Cyber Security Today, March 16, 2022 – Mobile risks are increasing, QNAP NAS devices at risk, fraud prevention advice and more

Mobile risks are increasing, QNAP NAS devices at risk, fraud prevention advice and more.

Welcome to Cyber Security Today. It’s Wednesday March, 16th. I’m Howard Solomon, contributing reporter on cybersecurity for

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With more people working out of the office mobile security risks to organizations are higher than ever. That’s one of the conclusions of Zimperium in its annual Global Mobile Threat Report (Registration required). It looks at data from Zimperium customers plus a survey of IT leaders. Forty-two per cent of respondents said that mobile devices and web applications had led to a security incident in the previous 12 months. Before COVID-19 only 40 per cent of organizations had a bring-your-own device policy, the report notes. That may be over 70 per cent now as firms adjust to support remote workers. But threat actors learned and are increasing attacks on mobile devices. This includes distributing malicious mobile apps. One was a phony Android system update. The report also notes that last year there were a record 17 mobile-specific zero-day exploits discovered. IT and security teams must continuously monitor their growing attack surface, says the report, balancing the user convenience with security.

In my podcast last Wednesday I reported on a major Linux kernel problem. It allows an attacker to overwrite supposedly read-only files. On Monday network-attached storage manufacturer QNAP said this vulnerability also affects a number of its devices. That includes devices running the QTS 5.0 and QuTS hero 5.0 operating systems. QNAP promises to release a security update soon and asks storage administrators to watch for it.

Developers using the OpenSSL software library for secure application communications should install the latest patch in their projects. According to an advisory issued by OpenSSL, a library function has a high severity bug. If an attacker creates a bad security certificate it can create an infinite loop that triggers a denial of service attack.

Here’s another example of why companies have to be upfront about data breaches: The U.S. Federal Trade Commission wants to hit the former owner of CafePress, an American custom T-Shirt and merchandise site, with a $500,000 fine for allegedly failing to secure consumers’ sensitive personal data and covering up a major breach in 2019. The FTC alleges a hacker accessed millions of email addresses and passwords with weak encryption; millions of customers’ names, physical addresses, and answers to security questions; as well as more than 180,000 unencrypted Social Security numbers. The FTC alleges the company didn’t tell customers about the breach. Instead, it only told them to reset their passwords. The former and current owners have agreed to a settlement, which includes the current owner beefing up its data security. The public has 30 days to comment on the consent agreement before it becomes final.

A security vulnerability in the case management software used by courts in many American states is suspected of being the cause of a leak last month of thousands of confidential or restricted records. These records include information about juvenile-court defendants, and up to 260,000 confidential discipline records involving California lawyers. The discovery was made by the legal news site Law360. The leaked records appeared on a website called It gives anyone the ability to search for hundreds of millions of American court cases. As of Tuesday, when this podcast was recorded, the search function had been temporarily disabled for two weeks. The site said this was done “out of an abundance of caution while any possible case access issues are resolved.” It says an explanation of what happened will be posted by the end of the week.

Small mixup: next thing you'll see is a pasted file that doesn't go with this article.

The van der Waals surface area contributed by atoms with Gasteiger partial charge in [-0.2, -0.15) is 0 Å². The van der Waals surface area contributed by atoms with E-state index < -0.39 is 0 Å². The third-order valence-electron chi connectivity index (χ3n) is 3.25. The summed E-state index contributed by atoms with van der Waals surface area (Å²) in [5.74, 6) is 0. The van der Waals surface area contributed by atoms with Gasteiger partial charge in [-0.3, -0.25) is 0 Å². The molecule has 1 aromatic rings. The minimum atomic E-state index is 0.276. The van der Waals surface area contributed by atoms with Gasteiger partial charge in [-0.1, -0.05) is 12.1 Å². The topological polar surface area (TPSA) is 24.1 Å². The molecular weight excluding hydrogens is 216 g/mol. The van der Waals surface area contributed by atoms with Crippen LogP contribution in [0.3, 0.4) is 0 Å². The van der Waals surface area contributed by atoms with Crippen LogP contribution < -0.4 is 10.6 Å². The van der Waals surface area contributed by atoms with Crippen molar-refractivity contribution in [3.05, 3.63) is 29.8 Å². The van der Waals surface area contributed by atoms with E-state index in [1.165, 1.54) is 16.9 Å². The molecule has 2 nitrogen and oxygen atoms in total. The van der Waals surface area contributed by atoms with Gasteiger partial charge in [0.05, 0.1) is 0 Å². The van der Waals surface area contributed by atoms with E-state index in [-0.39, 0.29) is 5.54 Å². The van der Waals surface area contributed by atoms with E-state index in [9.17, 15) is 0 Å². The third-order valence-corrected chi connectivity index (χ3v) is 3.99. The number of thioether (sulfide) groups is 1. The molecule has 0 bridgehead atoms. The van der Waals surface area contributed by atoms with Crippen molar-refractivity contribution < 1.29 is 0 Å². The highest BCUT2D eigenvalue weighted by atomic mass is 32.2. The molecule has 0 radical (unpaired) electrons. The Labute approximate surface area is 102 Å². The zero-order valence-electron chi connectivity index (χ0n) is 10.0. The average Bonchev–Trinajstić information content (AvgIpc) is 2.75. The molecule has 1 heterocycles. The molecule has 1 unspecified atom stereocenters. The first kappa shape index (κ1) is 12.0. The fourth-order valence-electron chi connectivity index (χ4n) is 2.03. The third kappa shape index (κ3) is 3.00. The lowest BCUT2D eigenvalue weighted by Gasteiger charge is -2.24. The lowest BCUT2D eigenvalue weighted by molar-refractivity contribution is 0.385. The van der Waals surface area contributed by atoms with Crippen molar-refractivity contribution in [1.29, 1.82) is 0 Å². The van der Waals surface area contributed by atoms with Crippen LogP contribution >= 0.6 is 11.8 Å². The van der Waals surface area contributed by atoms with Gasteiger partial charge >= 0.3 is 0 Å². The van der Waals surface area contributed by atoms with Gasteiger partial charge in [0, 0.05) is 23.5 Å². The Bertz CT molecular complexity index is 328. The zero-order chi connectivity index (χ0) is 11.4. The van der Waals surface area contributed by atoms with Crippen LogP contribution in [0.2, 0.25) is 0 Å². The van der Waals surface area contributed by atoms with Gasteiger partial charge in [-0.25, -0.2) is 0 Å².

Home users of Honeywell’s Resideo internet-connected security and thermostat devices were puzzled earlier this week when their systems were down for almost 24 hours without explanation. Finally, on Tuesday the company tweeted there were system performance issues. They were not due to any external persons accessing its systems, Honeywell said. All user data remains secure, it added. Still, there no explanation of what happened.

Finally, in some places around the world this is Fraud Prevention Month. According to the Canadian Anti-Fraud Centre, $379 million were lost to scams and fraud in 2021, which was an increase of 130 per cent compared to 2020.  Security researchers at Trend Micro remind consumers that while companies do their best to stop being defrauded, consumers have a role, too. That means not falling for emails with offers that appear too good to be true. For example, offers for free COVID Omicron PCR tests, offers for gift cards, and unexpected messages for Amazon and Canada Post deliveries. Never call phone numbers, open attachments or links in emails or texts from unrecognized senders. And always go to the official website/application instead of using links from unknown sources. There are more resources at the Government of Canada’s Competition Bureau web site.

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Jim Love, Chief Content Officer, IT World Canada
Howard Solomon
Howard Solomon
Currently a freelance writer, I'm the former editor of and Computing Canada. An IT journalist since 1997, I've written for several of ITWC's sister publications including and Computer Dealer News. Before that I was a staff reporter at the Calgary Herald and the Brampton (Ont.) Daily Times. I can be reached at hsolomon [@]

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